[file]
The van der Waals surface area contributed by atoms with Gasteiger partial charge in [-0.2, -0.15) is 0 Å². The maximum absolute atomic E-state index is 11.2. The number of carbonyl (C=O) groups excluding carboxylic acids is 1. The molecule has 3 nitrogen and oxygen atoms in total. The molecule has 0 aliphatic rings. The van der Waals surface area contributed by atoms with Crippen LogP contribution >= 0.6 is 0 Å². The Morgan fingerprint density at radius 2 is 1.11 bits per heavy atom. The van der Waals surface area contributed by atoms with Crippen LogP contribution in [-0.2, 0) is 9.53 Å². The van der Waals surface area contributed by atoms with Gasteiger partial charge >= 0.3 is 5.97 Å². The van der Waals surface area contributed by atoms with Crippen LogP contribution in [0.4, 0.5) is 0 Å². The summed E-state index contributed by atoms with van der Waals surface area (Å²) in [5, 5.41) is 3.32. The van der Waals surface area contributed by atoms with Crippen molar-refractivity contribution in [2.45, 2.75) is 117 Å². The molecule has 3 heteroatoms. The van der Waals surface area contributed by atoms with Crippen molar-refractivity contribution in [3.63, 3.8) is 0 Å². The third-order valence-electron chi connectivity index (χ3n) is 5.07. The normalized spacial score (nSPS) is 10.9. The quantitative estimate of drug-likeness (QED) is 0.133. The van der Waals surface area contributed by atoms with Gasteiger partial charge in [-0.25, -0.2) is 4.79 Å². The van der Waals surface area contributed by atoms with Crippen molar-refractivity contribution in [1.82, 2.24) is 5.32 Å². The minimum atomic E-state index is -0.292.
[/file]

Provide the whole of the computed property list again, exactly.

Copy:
The van der Waals surface area contributed by atoms with Gasteiger partial charge in [-0.2, -0.15) is 0 Å². The maximum absolute atomic E-state index is 11.2. The number of carbonyl (C=O) groups excluding carboxylic acids is 1. The molecule has 3 nitrogen and oxygen atoms in total. The molecule has 0 aliphatic rings. The van der Waals surface area contributed by atoms with Crippen LogP contribution >= 0.6 is 0 Å². The Morgan fingerprint density at radius 2 is 1.11 bits per heavy atom. The van der Waals surface area contributed by atoms with Crippen LogP contribution in [-0.2, 0) is 9.53 Å². The van der Waals surface area contributed by atoms with Gasteiger partial charge >= 0.3 is 5.97 Å². The van der Waals surface area contributed by atoms with Crippen LogP contribution in [0.4, 0.5) is 0 Å². The summed E-state index contributed by atoms with van der Waals surface area (Å²) in [5, 5.41) is 3.32. The van der Waals surface area contributed by atoms with Crippen molar-refractivity contribution in [2.45, 2.75) is 117 Å². The molecule has 3 heteroatoms. The van der Waals surface area contributed by atoms with Crippen molar-refractivity contribution in [3.63, 3.8) is 0 Å². The third-order valence-electron chi connectivity index (χ3n) is 5.07. The normalized spacial score (nSPS) is 10.9. The quantitative estimate of drug-likeness (QED) is 0.133. The van der Waals surface area contributed by atoms with Gasteiger partial charge in [-0.25, -0.2) is 4.79 Å². The van der Waals surface area contributed by atoms with Crippen molar-refractivity contribution in [1.82, 2.24) is 5.32 Å². The minimum atomic E-state index is -0.292.